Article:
IT contractor professional indemnity insurance is a key cover that is almost always required by the client contract, or the agency if that’s how you’re engaging with your client.
Therefore the first thing to do is to check whether either of those parties has expressed any expectations in that regard. Occasionally, as unusual as it is, there may be none and in that case you’ll need to use other information to decide on what’s appropriate for you.
How much you’re paid should be the very first consideration when deciding on your PI limit. For example if you’re earning £500 a day and your contract is for a year, you should work out the total earnings.
You’ll need this information for the insurance application but also the PI limit you select should comfortably cover your total earnings.
The reason is that if you make a professional mistake that leads to a financial loss for which you become liable, you may be asked to refund your fees as a minimum.
Your level of responsibility
However, your fee is only the start. You also need to take into account the level of responsibility you will have within the project.
If you’re in charge of the IT contract and make critical decisions that have an impact on the progress, timing, spend and other elements influencing the project outcome, the risk that your client may blame you for problems increases.
On the other hand if you’re just a member of the IT project team following instructions of the manager, you are less likely to be exposed if something goes wrong.
The project budget
Next you should familiarise yourself with the monetary budget of the project and understand the financial impact if the project were not to deliver the outcome. Combined with the level of your responsibility this is a crucial piece of information in deciding what professional indemnity limit you should consider.
Your end client
The bigger the client the more need there is to protect yourself with sufficient professional indemnity insurance limits.
You should be thinking millions rather than hundreds of thousands even if your IT contractor role is relatively minor. Large companies have deep pockets and if they decide a failure might be the result of your work, it might end up costing you.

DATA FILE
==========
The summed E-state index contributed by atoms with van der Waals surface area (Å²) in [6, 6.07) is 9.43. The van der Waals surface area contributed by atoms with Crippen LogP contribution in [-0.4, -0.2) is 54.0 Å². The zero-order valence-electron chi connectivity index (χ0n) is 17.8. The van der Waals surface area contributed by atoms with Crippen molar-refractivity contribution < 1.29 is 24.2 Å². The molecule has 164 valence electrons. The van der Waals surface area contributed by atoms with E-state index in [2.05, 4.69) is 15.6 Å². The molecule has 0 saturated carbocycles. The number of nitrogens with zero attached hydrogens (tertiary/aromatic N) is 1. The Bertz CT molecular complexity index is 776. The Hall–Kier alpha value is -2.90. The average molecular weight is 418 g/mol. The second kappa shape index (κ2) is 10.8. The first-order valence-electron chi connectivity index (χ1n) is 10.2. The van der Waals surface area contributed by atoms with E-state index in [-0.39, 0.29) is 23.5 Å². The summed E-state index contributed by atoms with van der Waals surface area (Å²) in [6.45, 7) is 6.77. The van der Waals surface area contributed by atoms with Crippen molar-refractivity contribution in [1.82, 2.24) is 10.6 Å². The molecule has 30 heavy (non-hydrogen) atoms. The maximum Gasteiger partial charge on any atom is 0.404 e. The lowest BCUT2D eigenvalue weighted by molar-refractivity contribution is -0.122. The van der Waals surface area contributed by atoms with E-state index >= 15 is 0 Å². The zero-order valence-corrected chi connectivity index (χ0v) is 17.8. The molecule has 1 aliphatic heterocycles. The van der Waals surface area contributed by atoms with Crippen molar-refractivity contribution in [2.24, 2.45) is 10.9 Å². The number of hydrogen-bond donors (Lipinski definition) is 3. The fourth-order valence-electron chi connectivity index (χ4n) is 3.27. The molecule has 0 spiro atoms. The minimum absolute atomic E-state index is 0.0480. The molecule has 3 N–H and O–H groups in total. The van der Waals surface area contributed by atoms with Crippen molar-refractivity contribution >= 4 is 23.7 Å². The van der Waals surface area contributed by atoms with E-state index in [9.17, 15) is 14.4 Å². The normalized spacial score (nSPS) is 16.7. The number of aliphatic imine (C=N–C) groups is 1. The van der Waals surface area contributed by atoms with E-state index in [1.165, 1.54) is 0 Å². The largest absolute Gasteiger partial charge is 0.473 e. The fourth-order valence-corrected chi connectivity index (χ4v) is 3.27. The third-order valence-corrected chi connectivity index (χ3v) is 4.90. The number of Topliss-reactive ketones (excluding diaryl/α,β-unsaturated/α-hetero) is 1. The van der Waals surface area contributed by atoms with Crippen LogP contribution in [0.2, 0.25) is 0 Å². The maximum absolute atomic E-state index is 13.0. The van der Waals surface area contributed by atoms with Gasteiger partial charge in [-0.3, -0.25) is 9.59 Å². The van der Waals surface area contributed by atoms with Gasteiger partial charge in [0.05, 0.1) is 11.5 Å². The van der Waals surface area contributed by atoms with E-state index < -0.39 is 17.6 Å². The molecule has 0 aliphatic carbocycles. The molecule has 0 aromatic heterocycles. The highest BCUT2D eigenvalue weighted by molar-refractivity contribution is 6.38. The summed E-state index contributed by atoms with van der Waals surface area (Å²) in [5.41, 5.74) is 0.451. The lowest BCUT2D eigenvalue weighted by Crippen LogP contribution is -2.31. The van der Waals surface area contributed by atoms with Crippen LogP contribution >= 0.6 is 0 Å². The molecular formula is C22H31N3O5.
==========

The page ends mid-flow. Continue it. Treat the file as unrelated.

The length of your contract
Each month spent on a contract creates more possibilities of a mistake or multiple of mistakes. The impact of those errors could add up and easily breach your PI limit if it is too low.
PI limits available
The insurance market provides a wide range of PI limits starting at £50,000. That is unlikely to cover the earnings of most IT contractors, let alone legal costs and possible compensation if you’re found liable. Therefore start with your fees and then take into account all of the above. £1,000,000 is usually the limit this profession selects and the clients expect.
Insist on limitation of liability clause
It is very tempting to not spend on self-employed professional indemnity insurance when it’s not required by the contract. However, if the proposed IT contract is silent on the subject of liability, you yourself should ask for a clause to be included.
Otherwise you are leaving yourself exposed to unlimited liability for any error that you might make. Take advice on this front.
The best option is to have a clause that absolves you of all liability (this is unlikely to be accepted) or limits your liability to a certain amount, such as the total of your earnings from the project.
Ensure your PI insurance limit matches or is more than the amount agreed in the clause.